Article

Dermatofibrosarcoma protuberans in children

Department of Plastic & Reconstructive Surgery, The Children's Hospital at Westmead, Sydney, Australia.
Journal of Plastic Reconstructive & Aesthetic Surgery (Impact Factor: 1.47). 01/2008; 62(6):819-23. DOI: 10.1016/j.bjps.2007.11.009
Source: PubMed

ABSTRACT Dermatofibrosarcoma protuberans (DFSP) is a relatively rare neoplasm affecting the skin. It is an infiltrative tumour of intermediate malignancy, with a limited potential for metastasis but a high rate of recurrence. The incidence in children is even less frequent, although a proportion of those identified in adulthood may reflect a delay in diagnosis of childhood DFSP. We report the experience of DFSP seen at The Children's Hospital at Westmead (Sydney, Australia). Three children aged 5, 10 and 11 years of age underwent surgical excision of their lesions. Recurrence was evident in one child whose initial histopathology was not definitive for DFSP, and whose initial surgery had not involved wide local excision. All three children were male, and all had lesions affecting their trunk. One child whose lesion was thought to have been evident since birth may have represented congenital DFSP.

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    ABSTRACT: Dermatofibrosarcoma protuberans is an uncommon, locally aggressive, cutaneous, soft tissue sarcoma. It is most comĀ­ monly seen on the trunk and it frequently recurs locally after an incomplete excision, but distant metastasis is rare. Patients need postĀ­operative local irradiation even with histopathological clear margins, following wide excision, owing to its high affinity for local recurrence. Here, we are reporting a case of recurrent dermatofibrosarcoma protuberans which was seen over the lower part of the abdomen.
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    ABSTRACT: Dermatofibrosarcoma protuberans (DFSP) is a rare, slow-growing fibrohistiocytic neoplasm that commonly favors young to middle-aged adults. It is most commonly seen on the trunk and frequently recurs locally after an incomplete excision, but distant metastasis is rare. Mohs micrographic surgery (MMS) is the treatment of choice for DFSP.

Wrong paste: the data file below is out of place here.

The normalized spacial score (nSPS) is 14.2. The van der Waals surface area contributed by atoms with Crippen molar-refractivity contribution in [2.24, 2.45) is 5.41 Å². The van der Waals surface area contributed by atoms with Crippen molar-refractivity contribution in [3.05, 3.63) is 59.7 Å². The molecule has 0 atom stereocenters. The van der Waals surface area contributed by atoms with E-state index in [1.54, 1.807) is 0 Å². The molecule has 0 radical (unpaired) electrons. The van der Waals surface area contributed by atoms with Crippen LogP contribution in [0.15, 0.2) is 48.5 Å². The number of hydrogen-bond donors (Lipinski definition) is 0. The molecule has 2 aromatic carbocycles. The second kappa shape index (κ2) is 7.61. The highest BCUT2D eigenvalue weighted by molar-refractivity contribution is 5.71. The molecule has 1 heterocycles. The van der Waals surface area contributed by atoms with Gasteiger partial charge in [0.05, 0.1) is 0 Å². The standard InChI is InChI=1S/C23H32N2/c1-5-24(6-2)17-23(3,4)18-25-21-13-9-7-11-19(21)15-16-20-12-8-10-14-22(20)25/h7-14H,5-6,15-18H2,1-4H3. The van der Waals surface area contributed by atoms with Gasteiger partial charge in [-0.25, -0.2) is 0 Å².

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    ABSTRACT: Congenital dermatofibrosarcoma protuberans (DFSP) is a rare tumor with varying clinical presentations that is commonly misdiagnosed. Treatment of congenital DFSP is complicated by delays in diagnosis and its propensity for subclinical spread. Of 61 reported cases, 11 (18%) were treated with Mohs micrographic surgery (MMS) and 46 (75%) were treated with wide local excision (WLE). One case was treated with imatinib, and the remaining 3 did not differentiate between receiving MMS or WLE. In the cases of congenital DFSP treated with MMS the clearance rate was 100% with an average follow-up of 4.3 years. The clearance rate seen with WLE was 89% with an average follow-up period of 1.9 years. The average margins taken during MMS (1.7 cm) were smaller than those taken with WLE (2.8 cm). Fifty percent of cases with available follow-up undergoing WLE required multiple surgeries. Based on superior cure rates with long-term follow-up, smaller surgical margins, and fewer surgical sessions, MMS should be considered as first-line treatment for congenital DFSP.
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